mp-407
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Fecal Analysis in the Diagnosis of Intestinal Dysbiosis

Policy Number: MP-407

Latest Review Date: December 2020

Category:  Laboratory/Pathology                                         

Policy Grade: C

POLICY:

Fecal analysis of the following components is considered not medically necessary and investigational as a diagnostic test for the evaluation of intestinal dysbiosis, irritable bowel syndrome, malabsorption, or small intestinal overgrowth of bacteria:

  • Triglycerides
  • Chymotrypsin
  • ISO-butyrate, ISO-valerate, and n-valerate
  • Meat and vegetable fibers
  • Long chain fatty acids
  • Cholesterol
  • Total short chain fatty acids
  • Levels of Lactobacilli, bifidobacteria, and E. coli and other “potential pathogens,” including Aeromonas, Bacillus cereus, Campylobacter, Citrobacter, Klebsiella, Proteus, Pseudomonas, Salmonella, Shigella, S. aureus, Vibrio
  • Identification and quantitation of fecal yeast (including C. albicans, C. tropicalis, Rhodotorula, and Geotrichum)
  • N-butyrate
  • Beta-glucuronidase
  • pH
  • Short chain fatty acid distribution (adequate amount and proportions of the different short chain fatty acids reflect the basic status of intestinal metabolism)
  • Fecal secretory IgA

DESCRIPTION OF PROCEDURE OR SERVICE:

Intestinal dysbiosis may be defined as a state of disordered microbial ecology that is believed to cause disease. Laboratory analysis of fecal samples is proposed as a method of identifying individuals with intestinal dysbiosis and other gastrointestinal disorders.

Fecal Markers of Dysbiosis

Laboratory analysis of both stool and urine has been investigated as markers of dysbiosis. Commercial laboratories may offer testing for comprehensive panels or individual components of various aspects of digestion, absorption, microbiology, and metabolic markers. Representative components of fecal dysbiosis testing are summarized in the below table.

Table. Components of the Fecal Dysbiosis Marker Analysis

Markers

Analytes

Digestion

  • Triglycerides
  • Chymotrypsin
  • Iso-butyrate, iso-valerate, and n-valerate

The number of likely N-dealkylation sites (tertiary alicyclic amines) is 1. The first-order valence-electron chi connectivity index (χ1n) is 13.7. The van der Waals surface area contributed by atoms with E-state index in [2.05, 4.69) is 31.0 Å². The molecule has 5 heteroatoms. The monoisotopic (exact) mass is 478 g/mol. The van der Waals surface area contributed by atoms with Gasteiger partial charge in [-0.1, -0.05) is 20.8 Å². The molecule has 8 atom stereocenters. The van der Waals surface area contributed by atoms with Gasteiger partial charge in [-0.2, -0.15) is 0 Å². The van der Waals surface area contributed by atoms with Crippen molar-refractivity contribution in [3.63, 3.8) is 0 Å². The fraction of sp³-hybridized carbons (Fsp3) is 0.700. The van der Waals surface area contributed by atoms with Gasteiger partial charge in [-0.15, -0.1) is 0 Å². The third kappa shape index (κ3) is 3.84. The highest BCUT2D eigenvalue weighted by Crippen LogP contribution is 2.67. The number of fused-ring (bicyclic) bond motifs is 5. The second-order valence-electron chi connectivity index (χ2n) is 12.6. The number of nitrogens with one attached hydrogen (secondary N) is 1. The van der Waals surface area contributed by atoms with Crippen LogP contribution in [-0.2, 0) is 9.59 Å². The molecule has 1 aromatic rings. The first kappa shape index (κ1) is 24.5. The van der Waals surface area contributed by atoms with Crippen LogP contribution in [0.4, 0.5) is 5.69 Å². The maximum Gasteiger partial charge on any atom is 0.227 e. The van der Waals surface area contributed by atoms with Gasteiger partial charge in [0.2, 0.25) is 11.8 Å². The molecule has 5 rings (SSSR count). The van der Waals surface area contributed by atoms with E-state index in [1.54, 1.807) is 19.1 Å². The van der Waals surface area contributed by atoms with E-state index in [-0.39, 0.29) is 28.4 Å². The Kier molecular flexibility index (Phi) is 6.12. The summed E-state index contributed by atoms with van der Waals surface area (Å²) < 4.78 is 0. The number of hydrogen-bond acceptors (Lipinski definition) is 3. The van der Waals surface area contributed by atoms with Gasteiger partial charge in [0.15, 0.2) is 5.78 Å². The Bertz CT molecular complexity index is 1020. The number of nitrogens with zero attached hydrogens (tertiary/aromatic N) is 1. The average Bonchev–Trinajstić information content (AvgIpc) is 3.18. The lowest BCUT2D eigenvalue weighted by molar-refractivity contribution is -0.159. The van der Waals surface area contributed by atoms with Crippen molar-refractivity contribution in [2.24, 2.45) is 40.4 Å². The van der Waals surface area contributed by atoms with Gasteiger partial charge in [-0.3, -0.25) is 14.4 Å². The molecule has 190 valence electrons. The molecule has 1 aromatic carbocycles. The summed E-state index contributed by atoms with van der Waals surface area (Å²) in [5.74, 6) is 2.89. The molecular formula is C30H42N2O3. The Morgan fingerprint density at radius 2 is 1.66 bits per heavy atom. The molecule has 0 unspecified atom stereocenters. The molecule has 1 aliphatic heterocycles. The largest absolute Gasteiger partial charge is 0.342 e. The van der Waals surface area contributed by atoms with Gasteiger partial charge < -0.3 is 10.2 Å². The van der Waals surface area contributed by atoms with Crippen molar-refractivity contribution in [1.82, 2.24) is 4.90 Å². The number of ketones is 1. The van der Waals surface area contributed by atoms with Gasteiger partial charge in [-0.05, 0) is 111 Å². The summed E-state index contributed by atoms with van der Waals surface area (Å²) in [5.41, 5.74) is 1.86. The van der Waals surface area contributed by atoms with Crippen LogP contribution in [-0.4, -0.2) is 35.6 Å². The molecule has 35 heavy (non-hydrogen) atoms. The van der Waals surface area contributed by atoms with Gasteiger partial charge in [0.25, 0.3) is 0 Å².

• Meat and vegetable fibers

Absorption

  • Long-chain fatty acids
  • Cholesterol
  • Total fecal fat
  • Total short-chain fatty acids

Microbiology

  • Levels of Lactobacilli, bifidobacteria, and Escherichia coli and other “potential pathogens,” including Aeromonas, Bacillus cereus, Campylobacter, Citrobacter, Klebsiella, Proteus, Pseudomonas, Salmonella, Shigella, Staphylococcus aureus, and Vibrio
  • Identification and quantitation of fecal yeast (including Candida albicans, Candida tropicalis, Rhodotorula, and Geotrichum) (Optional viral and/or parasitology components)

Metabolic

  • N-butyrate (considered key energy source for colonic epithelial cells)
  • b-glucuronidase
  • pH
  • Short-chain fatty acid distribution (adequate amount and proportions of the different short-chain fatty acids reflect the basic status of intestinal metabolism)

Immunology

  • Fecal secretory immunoglobulin A (as a measure of luminal immunologic function)
  • Calprotectina

Fecal calprotectin as a stand-alone test is addressed separately in Medical Policy #472- Fecal Calprotectin Testing.

A related topic, fecal microbiota transplantation (FMT), the infusion of intestinal microorganisms to restore normal intestinal flora is addressed in Medical Policy #584- Fecal Microbiota Transplantation. FMT has been rigorously studied for the treatment of patients with recurrent Clostridium difficile infection (CDI).

KEY POINTS:

The most recent literature review was updated through November 9, 2020.

Summary of Evidence

For individuals who have gastrointestinal conditions such as suspected intestinal dysbiosis, irritable bowel syndrome (IBS), malabsorption, or small intestinal bacterial overgrowth who receive testing with fecal analysis, the evidence includes several cohort and case-control studies comparing fecal microbiota in patients with a known disease and healthy controls. Relevant outcomes are test accuracy and validity, symptoms, and functional outcomes. The available retrospective cohort studies on fecal analysis have suggested that some components of the fecal microbiome and inflammatory markers may differ across patients with IBS subtypes. No studies were identified on the diagnostic accuracy of fecal analysis versus another diagnostic approach or compared health outcomes in patients managed with and without fecal analysis tests. No studies were identified that directly informed on the use of fecal analysis in the evaluation of intestinal dysbiosis, malabsorption, or small intestinal bacterial overgrowth. The evidence is insufficient to determine the effects of the technology on health outcomes.

Practice Guidelines and Position Statements

No guidelines or statements were identified.

U.S. Preventive Services Task Force Recommendations

Not applicable.

KEY WORDS:

Comprehensive Digestive Stool Analysis 2.0, Fecal Analysis, Intestinal Dysbiosis, Genova Diagnostics, Stool Analysis, comprehensive stool analysis

APPROVED BY GOVERNING BODIES:

Clinical laboratories may develop and validate tests in-house and market them as a laboratory service; laboratory-developed tests must meet the general regulatory standards of the Clinical Laboratory Improvement Amendments. Laboratories that offer laboratory-developed tests must be licensed by the Clinical Laboratory Improvement Amendments for high-complexity testing. To date, the U.S. Food and Drug Administration has chosen not to require any regulatory review of comprehensive testing for fecal dysbiosis.

BENEFIT APPLICATION:

Coverage is subject to member’s specific benefits.  Group specific policy will supersede this policy when applicable.